Thanks to Dave Davis for these facts about America’s money (from a book called The History of Money):
- It’s printed on presses made by Germans and Italians.
- The average life span of a bill varies from eighteen months for the one-dollar note to an ancient nine years for a one-hundred-dollar note. A bill can be folded four thousand times before it tears.
- Nearly half the bills printed in a day are one-dollar notes, and 95 percent of the bills are used to replace worn-out bills. [Which, even if accurate and up to date, doesn’t necessarily mean our money supply is growing at 5% a year because . . . ]
- Coin and paper account for only 8 percent of all the dollars in the world. The rest are merely numbers in a ledger or tiny blips on a computer chip.
The “money supply” used to be an easy concept back in the days when money was money. But how much money is there in circulation today? Just by whimsically taking out a cash advance on your credit card this afternoon (hey, don’t: the interest rate is ridiculous), YOU create money and balloon the money supply.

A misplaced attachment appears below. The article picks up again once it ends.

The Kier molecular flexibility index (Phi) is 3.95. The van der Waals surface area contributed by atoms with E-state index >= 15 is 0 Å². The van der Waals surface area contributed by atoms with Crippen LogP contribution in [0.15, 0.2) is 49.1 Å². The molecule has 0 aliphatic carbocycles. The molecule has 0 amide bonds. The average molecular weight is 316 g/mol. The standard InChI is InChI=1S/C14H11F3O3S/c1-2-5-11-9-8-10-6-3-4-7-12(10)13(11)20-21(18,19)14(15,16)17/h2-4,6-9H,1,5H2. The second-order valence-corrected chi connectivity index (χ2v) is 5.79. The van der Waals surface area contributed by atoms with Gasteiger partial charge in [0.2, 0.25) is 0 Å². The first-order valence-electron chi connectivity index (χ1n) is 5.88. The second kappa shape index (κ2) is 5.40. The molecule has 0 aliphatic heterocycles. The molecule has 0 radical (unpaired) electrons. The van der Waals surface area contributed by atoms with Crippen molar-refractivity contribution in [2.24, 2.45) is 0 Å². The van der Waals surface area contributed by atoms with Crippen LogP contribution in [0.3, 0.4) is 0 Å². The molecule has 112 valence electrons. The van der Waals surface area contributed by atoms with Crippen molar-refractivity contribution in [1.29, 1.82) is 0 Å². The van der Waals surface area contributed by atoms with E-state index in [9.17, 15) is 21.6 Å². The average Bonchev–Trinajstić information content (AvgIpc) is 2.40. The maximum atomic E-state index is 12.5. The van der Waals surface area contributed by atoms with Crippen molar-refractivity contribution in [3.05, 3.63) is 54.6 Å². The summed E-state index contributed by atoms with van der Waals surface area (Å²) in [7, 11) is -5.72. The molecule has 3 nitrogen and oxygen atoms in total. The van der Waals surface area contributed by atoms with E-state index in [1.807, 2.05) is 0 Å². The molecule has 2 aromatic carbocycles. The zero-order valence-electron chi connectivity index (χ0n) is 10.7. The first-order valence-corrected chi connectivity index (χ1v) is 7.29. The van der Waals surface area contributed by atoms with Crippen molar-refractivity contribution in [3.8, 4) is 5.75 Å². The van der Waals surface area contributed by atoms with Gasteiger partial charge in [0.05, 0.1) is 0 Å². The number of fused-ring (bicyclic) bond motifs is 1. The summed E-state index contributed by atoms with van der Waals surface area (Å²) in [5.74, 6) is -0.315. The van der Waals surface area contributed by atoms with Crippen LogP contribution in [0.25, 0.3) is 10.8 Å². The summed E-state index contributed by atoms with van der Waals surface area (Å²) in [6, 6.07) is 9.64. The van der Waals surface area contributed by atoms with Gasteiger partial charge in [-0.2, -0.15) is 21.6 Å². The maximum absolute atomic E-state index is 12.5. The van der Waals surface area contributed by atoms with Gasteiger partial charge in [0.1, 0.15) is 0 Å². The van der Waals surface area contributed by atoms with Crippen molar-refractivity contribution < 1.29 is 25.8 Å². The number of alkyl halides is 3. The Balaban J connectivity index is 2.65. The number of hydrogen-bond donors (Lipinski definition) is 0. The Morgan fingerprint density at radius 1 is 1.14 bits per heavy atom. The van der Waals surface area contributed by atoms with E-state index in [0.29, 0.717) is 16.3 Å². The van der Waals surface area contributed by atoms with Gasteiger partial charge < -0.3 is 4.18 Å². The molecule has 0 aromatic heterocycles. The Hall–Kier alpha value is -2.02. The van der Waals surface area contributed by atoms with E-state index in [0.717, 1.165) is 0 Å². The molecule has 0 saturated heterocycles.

Actually, with more and more transactions going plastic or electronic, one might expect the supply of physical money in the U.S. to shrink a little each year. Especially if we could get you to turn in those pennies (don’t give me “what pennies” — you know what pennies). But in fact, a good chunk of the money we print, especially those great new Ben Franklin $100 bills, isn’t printed for the U.S. anyway. It winds up serving as the de facto currency in many countries around the world. This is a good deal for us, because it’s kind of like . . . well, printing money. We don’t just give the Russians, or whomever, this money. They have to buy it from us by exchanging something worth $100 for each one. With dollars more or less as good as gold in places like Russia, our printing $100 bills is kind of like our being able to turn paper into gold. Ah, alchemy.
It’s not fair, exactly, but the rich get — or in this case, the richest nation gets — richer.
Just don’t try printing any on your own.
Quote of the Day
Heavier-than-air flying machines are impossible.~Lord Kelvin, 1895
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